HomeQ&AMe voy a ... voy a

Me voy a ... voy a

0
votes

What is the difference between "Me voy a Alemania" and "(yo) voy a Alemania" question

28210 views
updated SEP 10, 2009
posted by Yahaira-Maitea

5 Answers

2
votes

"Ir" is mostly used to indicate the place where you want to move to, and it is used with prepositions which indicate direction: "a, hacia, hasta...".

"irse" means to leave the place where one person is located, without having to specify where this person is moving to: "Me voy." In present tense, it can be understood like "be about to go (somewhere)": "Me voy al cine".

If you say "me voy a mis clases de inglés y geografía" you mean that you're leaving shortly (or now), and your destination is the place of your lessons; there is a special emphasis in the fact that you are leaving the place when you talk like that, more than where you are going. "Voy a mis clases de inglés y geografía" can be understood as "now", but it can also be used in general (todos los días), and the main focus is the place you are going, not the fact that you are leaving.

updated DIC 11, 2011
posted by 00494d19
2
votes

Not a native-just guessing-if it's like the difference between ir and irse, then

Voy a Alemania means I'm going to Germany (maybe in the near future)

and

Me voy a Alemenia would be I'm leaving for or I'm off to Germany. I'm starting the trip or the preparations for it.

Again, just a guess, wait for a native.

updated SEP 10, 2009
posted by 0074b507
0
votes

I agree with John, when taking your leave you can just say."me voy hasta luego" to mean I'm off, see you later, you have just used the verb irse. on the other hand you could say "la semana que viene voy a ir a alemania" using ir but to make sense I think this would be qualified by saying when you are going to Germany like this week/next week/year etc or even oneday or sometime.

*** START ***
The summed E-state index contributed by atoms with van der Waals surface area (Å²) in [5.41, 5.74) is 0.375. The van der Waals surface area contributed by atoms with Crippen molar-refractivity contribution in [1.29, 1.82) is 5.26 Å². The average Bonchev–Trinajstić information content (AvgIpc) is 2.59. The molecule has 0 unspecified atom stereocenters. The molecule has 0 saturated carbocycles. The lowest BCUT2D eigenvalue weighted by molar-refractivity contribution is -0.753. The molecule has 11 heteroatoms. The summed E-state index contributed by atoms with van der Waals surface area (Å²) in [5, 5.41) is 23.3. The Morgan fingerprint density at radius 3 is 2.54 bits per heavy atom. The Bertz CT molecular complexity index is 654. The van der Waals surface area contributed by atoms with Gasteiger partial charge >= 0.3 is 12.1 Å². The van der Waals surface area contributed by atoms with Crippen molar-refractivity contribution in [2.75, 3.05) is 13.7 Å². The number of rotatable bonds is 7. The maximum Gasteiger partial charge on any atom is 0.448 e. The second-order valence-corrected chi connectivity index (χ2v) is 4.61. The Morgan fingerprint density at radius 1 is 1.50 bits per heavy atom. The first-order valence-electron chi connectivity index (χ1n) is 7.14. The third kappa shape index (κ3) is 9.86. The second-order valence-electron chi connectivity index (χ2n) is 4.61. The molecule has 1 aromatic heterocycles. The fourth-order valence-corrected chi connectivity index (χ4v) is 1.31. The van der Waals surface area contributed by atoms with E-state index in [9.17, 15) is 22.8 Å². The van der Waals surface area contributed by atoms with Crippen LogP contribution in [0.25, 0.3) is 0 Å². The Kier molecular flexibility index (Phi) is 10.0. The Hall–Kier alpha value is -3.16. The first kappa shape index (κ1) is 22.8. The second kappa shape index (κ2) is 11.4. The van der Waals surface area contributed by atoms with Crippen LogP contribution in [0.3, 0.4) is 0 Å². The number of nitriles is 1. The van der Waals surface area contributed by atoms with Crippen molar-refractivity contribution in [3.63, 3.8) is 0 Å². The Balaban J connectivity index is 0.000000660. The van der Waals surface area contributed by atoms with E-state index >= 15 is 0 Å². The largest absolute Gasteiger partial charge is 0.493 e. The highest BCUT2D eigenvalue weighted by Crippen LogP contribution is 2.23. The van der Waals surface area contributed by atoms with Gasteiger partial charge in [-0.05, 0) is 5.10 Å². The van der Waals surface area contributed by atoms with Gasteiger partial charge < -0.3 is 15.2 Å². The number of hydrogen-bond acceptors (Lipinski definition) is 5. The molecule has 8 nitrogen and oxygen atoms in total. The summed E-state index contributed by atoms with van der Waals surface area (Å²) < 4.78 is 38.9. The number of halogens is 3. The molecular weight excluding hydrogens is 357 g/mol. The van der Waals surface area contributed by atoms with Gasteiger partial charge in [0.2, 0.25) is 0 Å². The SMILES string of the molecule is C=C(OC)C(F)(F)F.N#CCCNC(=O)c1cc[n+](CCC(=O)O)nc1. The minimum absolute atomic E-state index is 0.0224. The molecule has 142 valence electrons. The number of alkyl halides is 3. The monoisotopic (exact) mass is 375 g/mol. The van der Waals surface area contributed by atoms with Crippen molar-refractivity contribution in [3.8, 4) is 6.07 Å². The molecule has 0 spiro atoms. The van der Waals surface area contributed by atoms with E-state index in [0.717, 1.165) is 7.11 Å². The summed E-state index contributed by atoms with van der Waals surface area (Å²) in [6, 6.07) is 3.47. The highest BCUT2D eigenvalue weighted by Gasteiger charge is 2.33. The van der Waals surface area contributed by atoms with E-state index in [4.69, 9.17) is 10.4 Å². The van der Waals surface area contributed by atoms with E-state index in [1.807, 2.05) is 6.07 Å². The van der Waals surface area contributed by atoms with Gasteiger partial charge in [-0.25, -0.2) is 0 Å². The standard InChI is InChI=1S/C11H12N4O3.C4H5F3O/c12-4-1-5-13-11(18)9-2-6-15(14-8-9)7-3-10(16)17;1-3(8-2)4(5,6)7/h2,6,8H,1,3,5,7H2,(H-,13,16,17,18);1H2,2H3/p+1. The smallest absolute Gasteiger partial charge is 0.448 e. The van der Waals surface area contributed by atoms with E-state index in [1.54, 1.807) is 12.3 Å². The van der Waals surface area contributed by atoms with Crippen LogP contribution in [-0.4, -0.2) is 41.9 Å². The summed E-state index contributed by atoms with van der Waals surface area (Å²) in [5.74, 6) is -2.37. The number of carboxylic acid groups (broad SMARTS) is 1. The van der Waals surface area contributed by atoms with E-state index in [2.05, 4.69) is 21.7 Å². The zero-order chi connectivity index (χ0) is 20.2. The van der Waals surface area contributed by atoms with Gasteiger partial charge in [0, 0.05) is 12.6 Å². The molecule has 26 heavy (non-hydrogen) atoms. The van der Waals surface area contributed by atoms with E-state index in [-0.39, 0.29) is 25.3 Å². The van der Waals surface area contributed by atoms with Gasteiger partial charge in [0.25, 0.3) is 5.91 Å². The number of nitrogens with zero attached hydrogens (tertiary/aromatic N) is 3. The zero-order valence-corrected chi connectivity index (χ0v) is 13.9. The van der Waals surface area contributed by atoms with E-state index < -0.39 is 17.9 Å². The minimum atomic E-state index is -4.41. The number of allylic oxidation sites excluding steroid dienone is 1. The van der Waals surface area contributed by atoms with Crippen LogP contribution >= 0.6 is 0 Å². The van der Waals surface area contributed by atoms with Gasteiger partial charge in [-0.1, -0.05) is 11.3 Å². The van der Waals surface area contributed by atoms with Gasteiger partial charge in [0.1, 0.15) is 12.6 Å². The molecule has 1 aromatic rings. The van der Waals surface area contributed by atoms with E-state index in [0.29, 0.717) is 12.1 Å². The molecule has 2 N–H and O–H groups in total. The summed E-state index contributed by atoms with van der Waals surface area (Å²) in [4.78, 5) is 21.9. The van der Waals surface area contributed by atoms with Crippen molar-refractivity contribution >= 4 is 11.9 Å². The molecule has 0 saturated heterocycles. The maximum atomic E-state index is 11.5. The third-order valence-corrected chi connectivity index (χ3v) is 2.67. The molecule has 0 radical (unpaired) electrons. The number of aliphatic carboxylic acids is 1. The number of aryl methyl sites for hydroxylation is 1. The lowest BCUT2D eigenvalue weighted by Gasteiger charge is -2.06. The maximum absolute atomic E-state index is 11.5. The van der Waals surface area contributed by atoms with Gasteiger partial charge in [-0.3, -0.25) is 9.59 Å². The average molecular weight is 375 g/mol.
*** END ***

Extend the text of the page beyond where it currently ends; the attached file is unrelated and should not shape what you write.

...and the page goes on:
Perhaps you could say "me voy a alemania ahora mismo estoy en camino" I am going to Germany right now I am on my way" Ken.

updated SEP 10, 2009
edited by kenwilliams
posted by kenwilliams
0
votes

"Me" implies you have to move yourself. "Me voy a Alemania" = I'm going to Germany.

"Voy a Alemania" doesn't sound completely right to me. That sounds more like "I'm going Germany".

That's how I see it. edit: guy above me is probably right.

updated SEP 10, 2009
edited by Gustav-R
posted by Gustav-R
0
votes

The conversational reason is that spanish is abbreviated alot. When friends and I are talking we don't do long drawn frases. He might ask me como se llame ella? I don't say "se llama Jane." I just say Jane. When I say to someone, I'm going now, I generally say Me voy. Other say ya voy. Still others say Me piro. Usually when someone says a full sentence, "ok, yo me voy ahora", it's because they are irritated at something and want to make clear they are done and want to leave. Does that help you a little bit? I imagine the conversation would be something like "a donde vayan ustedes?" The every day repuesta would be "a Alemania" and then I might say "Como?" And then they might use a full sentence..."Yo voy a ir a Alemania." I hope that's a little helpful to you! wink

updated SEP 10, 2009
edited by ChamacoMalo
posted by ChamacoMalo
SpanishDict is the world's most popular Spanish-English dictionary, translation, and learning website.
© Curiosity Media Inc.